When “Manager,” my (Mrs/Madame) said a paint-bucket of tomatoes had jumped up, I said “pardon?” This was to allow me time to think as I did not instantly understand the link between paint-bucket and tomatoes. Somehow, she forgot that, on the rare occasions that we have gone to the market together, I have waited for her in the car, like many men do, in the interest of “domestic peacekeeping.”
So I could plead justifiable ignorance of market terminologies/vocabulary which I do not use often, as well as prices!
“Manager” explained that a paint-bucket was the unit-of-measure for tomatoes at the market. She added that, two weeks earlier, a paint-bucket sold for twenty cedis. Now, a paint-bucket of tomatoes had reached fifty cedis with more room for improvement into the skies.
Other units-of-measure include “olonka,” and “margarine-tin.” While I have no problem with margarine-tin, I am not sure which language group olonka belongs to. So, one can buy an olonka of gari/rice/groundnuts, a margarine-tin of salt/sugar or a paint-bucket of tomatoes/okra.
Olonka itself has no standard. Usually, it is the empty tin of the largest size canned tomato-paste. This is fed into with margarine-tin measurements. Interestingly, there are different sizes of olonka tin-cans. So, an olonka could take anything between six and eight margarine-tins!
However, meat, and to a limited extent fish in Cold Stores, have seen some modernity and are sold in kilograms/pounds.
Live chicken has a standard price for all chicken which were hatched on the same day and therefore have the same batch number. Weight does not matter as they are considered classmates.
The beloved salted-tilapia, (“koobi”) is priced according to their sizes ranging from two to twenty cedis.
While vegetables are priced by sight, fruits are counted in lots. Fresh oranges or vegetables in the morning are priced differently from the evening when they are baked and tired from the scorching sun. Again, prices depend on the season. While they are low during the glut, they rocket to space in the lean season.
Having lived in other African countries both in East and West Africa, I know some use scales, weights and other scientific units-of-measure. So, prices are denominated in cash/kilogram. Indeed, rice, plantains, tubers, tomatoes, onions and meat are all sold according to weight. So there is a correlation between commodities and price stability based on weights.
So, how come in the 21st Century, we still operate with “olonkas,” “magarine-tins” and “paint-buckets” as units-of-measure?
My May 2018 article started as follows:
“The almost forgotten abbreviation “cwt” that we were taught in Science at school in the 1960s stood for “hundredweight.” This is a unit-of-measure which has one hundred, equivalent to 100 US pounds, or 112 (112) Imperial or British pounds.
My experience is that while fruits/vegetables are weighed and sold by the pound or kilogram in many African countries I have visited, Ghana does not sell fruits and vegetables by the weight, even though we do so for meat.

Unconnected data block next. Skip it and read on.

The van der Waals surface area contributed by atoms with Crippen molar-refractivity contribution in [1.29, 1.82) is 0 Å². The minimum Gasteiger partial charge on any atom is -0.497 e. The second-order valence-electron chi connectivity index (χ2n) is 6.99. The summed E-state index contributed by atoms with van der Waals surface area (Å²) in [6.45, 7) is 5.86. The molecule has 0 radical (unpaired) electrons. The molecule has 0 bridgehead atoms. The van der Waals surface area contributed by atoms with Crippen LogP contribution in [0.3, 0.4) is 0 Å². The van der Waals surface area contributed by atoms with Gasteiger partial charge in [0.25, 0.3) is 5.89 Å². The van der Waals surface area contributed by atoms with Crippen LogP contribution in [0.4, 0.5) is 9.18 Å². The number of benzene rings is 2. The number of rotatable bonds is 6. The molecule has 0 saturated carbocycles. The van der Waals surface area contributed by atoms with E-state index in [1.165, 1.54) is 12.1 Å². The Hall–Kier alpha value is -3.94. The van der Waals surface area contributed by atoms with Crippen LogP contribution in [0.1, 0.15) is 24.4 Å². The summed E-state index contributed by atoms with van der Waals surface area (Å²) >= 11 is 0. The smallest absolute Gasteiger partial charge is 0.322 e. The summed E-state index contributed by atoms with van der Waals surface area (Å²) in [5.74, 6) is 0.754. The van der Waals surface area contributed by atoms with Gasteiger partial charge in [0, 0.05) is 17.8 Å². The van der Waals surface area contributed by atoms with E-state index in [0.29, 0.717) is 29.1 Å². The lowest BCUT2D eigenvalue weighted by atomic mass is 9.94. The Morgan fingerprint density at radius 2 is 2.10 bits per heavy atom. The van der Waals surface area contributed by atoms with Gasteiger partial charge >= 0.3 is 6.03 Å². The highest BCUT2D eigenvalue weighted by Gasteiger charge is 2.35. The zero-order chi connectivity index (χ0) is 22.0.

Therefore, during the season of plenty, coconuts, watermelons and tomatoes (cwt) as well as perishable agricultural commodities sell cheaply. During the lean season a few months later, prices rocket to space. There is no canning to serve as buffer for balance.”
The lack of scientific measurements is not only restricted to markets. Skilled artisans provide service and do not have a proper way of calculating their charges. After a mechanic has spent hours working on a car, he only says, when asked for the bill, “Master, you just give me anything!” Such discretion given to “masters” is often grossly abused by car owners who underpay artisans.
The same applies to artisans like plumbers, carpenters, welders etc. At best, they tell you how much they bought inputs for, and ask you to give them “anything” for workmanship. Elsewhere, time spent on the job constitutes the highest part of the total bill.
Over sixty years after independence, we have no excuse measuring commodities in olonkas, margarine-tins and paint-buckets in spite of all the advances in science and technology.
Similarly, artisans must be using a science-based way of charging and not depend on the magnanimity or otherwise of “masters”
I submitted in an earlier article that,
“Our problem is leadership. Leaders are paid to solve problems and not talk copiously explaining why they have failed to solve problems. Leadership will be effective if it is selfless and honest with integrity.”
Leaders, lead us out of this medieval way of measuring at our markets, and artisans depending on how charitable “masters” can be.
“Paint-bucket/olonka/margarine-tin,” go away!
Fellow Ghanaians, WAKE UP!
Brig Gen Dan Frimpong (Rtd)
Former CEO, African Peace Support Trainers Association
Family Health University College
Source: Brig Gen Dan Frimpong (Rtd)
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